CAMBRIDGE, Mass. (TheStreet) -- Aegerion Pharmaceuticals (AEGR) , needing an escape route from its current troubles, is spending $325 million, or almost all of its cash, to purchase a recently approved, orphan-disease drug from AstraZeneca (AZN) .
The acquired drug, Myalept, received U.S. approval in February to treat generalized or acquired lipodystrophy, rare conditions in which patients are either born with too little fat tissue or lose fat tissue over time. Myalept is a replacement therapy for leptin, which regulates food intake and hormones like insulin. Patients with lipodystrophy are unable to produce enough leptin on their own.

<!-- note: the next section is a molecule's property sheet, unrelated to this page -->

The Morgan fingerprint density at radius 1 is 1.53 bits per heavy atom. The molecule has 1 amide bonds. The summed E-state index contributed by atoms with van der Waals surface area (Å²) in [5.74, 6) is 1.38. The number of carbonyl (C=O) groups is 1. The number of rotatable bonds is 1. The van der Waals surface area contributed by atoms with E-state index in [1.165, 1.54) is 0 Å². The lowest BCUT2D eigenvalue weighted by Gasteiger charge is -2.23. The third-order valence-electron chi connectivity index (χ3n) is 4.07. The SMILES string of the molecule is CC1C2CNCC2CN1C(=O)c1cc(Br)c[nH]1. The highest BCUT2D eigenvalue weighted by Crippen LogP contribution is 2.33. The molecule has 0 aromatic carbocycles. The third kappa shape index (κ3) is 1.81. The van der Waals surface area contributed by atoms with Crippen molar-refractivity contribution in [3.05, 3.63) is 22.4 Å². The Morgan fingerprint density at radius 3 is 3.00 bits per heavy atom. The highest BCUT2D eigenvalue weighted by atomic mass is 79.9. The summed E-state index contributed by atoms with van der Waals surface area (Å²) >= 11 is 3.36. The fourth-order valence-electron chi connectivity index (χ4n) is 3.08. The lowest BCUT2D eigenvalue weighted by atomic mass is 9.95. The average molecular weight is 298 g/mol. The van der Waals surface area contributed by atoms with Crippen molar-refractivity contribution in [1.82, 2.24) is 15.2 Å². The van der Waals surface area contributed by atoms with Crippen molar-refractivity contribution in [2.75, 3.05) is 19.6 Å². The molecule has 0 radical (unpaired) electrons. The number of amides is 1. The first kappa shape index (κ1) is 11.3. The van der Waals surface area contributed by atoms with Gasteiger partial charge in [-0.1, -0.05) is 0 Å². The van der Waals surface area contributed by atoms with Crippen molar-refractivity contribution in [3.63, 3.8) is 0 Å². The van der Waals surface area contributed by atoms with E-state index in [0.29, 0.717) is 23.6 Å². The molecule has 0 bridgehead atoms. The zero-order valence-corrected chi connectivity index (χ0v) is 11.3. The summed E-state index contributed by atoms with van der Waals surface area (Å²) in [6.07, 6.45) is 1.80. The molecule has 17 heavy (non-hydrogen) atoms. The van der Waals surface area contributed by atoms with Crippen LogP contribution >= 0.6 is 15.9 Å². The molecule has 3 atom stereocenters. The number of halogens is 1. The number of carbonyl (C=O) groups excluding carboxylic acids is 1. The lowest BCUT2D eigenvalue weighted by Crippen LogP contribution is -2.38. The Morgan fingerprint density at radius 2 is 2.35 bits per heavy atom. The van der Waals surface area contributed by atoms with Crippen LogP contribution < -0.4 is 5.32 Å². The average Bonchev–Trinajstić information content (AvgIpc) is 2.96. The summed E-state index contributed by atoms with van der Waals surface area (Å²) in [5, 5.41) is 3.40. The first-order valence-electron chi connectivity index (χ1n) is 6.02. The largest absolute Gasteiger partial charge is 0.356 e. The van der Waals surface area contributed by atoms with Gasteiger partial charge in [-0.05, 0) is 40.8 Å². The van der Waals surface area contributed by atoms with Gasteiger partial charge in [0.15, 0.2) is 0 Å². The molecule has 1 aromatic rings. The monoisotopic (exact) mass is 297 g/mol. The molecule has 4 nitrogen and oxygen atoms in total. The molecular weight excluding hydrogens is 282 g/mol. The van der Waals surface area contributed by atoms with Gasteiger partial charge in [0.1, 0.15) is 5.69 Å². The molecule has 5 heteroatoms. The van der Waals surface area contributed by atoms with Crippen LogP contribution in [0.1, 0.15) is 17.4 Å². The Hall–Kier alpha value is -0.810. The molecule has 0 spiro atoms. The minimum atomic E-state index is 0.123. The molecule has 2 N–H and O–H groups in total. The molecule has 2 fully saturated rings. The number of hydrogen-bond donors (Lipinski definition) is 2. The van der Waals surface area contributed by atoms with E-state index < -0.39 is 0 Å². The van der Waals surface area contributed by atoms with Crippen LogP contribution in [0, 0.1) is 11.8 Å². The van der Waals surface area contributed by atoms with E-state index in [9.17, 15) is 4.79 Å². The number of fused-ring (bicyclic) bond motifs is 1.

Aegerion ended the third quarter with $367 million in cash, so it's spending almost all of it to acquire Myalept from AstraZeneca. Investors will debate whether Aegerion paid too much, but the company needed to do something to diversify its revenue stream beyond Juxtapid, its currently marketed therapy for familial homozygous hypercholesterolemia (HoFH), a rare genetic disease that causes the buildup of extremely high levels of cholesterol in the blood.
Last week, Aegerion reported disappointing third-quarter sales of Juxtapid and lowered revenue guidance for the rest of the year. Looking further out, Juxtapid's growth is expected to be negatively impacted by the new class of PCSK9 cholesterol-lowering drugs being developed by Amgen (AMGN) , Regeneron Pharmaceuticals (REGN) and others.